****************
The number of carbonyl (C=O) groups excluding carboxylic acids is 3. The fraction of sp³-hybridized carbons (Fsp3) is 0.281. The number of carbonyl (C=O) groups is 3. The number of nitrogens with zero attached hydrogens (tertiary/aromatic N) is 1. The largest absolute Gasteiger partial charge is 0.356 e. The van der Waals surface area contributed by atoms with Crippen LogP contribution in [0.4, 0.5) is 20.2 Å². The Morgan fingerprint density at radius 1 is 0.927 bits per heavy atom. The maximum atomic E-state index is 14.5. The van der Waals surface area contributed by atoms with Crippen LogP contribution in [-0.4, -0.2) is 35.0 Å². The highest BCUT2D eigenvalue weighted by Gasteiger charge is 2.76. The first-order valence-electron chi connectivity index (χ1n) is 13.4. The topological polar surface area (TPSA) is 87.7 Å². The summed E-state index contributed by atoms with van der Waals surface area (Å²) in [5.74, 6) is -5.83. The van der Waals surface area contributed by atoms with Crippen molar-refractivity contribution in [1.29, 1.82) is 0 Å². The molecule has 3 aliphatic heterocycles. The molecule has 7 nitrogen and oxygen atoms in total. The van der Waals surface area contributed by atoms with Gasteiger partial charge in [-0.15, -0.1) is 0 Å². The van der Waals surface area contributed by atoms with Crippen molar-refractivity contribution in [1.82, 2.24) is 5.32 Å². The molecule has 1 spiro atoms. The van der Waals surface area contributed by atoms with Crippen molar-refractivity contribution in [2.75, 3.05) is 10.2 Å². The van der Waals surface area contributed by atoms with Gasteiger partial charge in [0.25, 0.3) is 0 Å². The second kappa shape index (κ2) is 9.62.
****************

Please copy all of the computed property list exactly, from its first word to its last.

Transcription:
The number of carbonyl (C=O) groups excluding carboxylic acids is 3. The fraction of sp³-hybridized carbons (Fsp3) is 0.281. The number of carbonyl (C=O) groups is 3. The number of nitrogens with zero attached hydrogens (tertiary/aromatic N) is 1. The largest absolute Gasteiger partial charge is 0.356 e. The van der Waals surface area contributed by atoms with Crippen LogP contribution in [0.4, 0.5) is 20.2 Å². The Morgan fingerprint density at radius 1 is 0.927 bits per heavy atom. The maximum atomic E-state index is 14.5. The van der Waals surface area contributed by atoms with Crippen LogP contribution in [-0.4, -0.2) is 35.0 Å². The highest BCUT2D eigenvalue weighted by Gasteiger charge is 2.76. The first-order valence-electron chi connectivity index (χ1n) is 13.4. The topological polar surface area (TPSA) is 87.7 Å². The summed E-state index contributed by atoms with van der Waals surface area (Å²) in [5.74, 6) is -5.83. The van der Waals surface area contributed by atoms with Crippen molar-refractivity contribution in [1.29, 1.82) is 0 Å². The molecule has 3 aliphatic heterocycles. The molecule has 7 nitrogen and oxygen atoms in total. The van der Waals surface area contributed by atoms with Gasteiger partial charge in [-0.15, -0.1) is 0 Å². The van der Waals surface area contributed by atoms with Crippen molar-refractivity contribution in [1.82, 2.24) is 5.32 Å². The molecule has 1 spiro atoms. The van der Waals surface area contributed by atoms with Crippen molar-refractivity contribution in [2.75, 3.05) is 10.2 Å². The van der Waals surface area contributed by atoms with Gasteiger partial charge in [0.25, 0.3) is 0 Å². The second kappa shape index (κ2) is 9.62.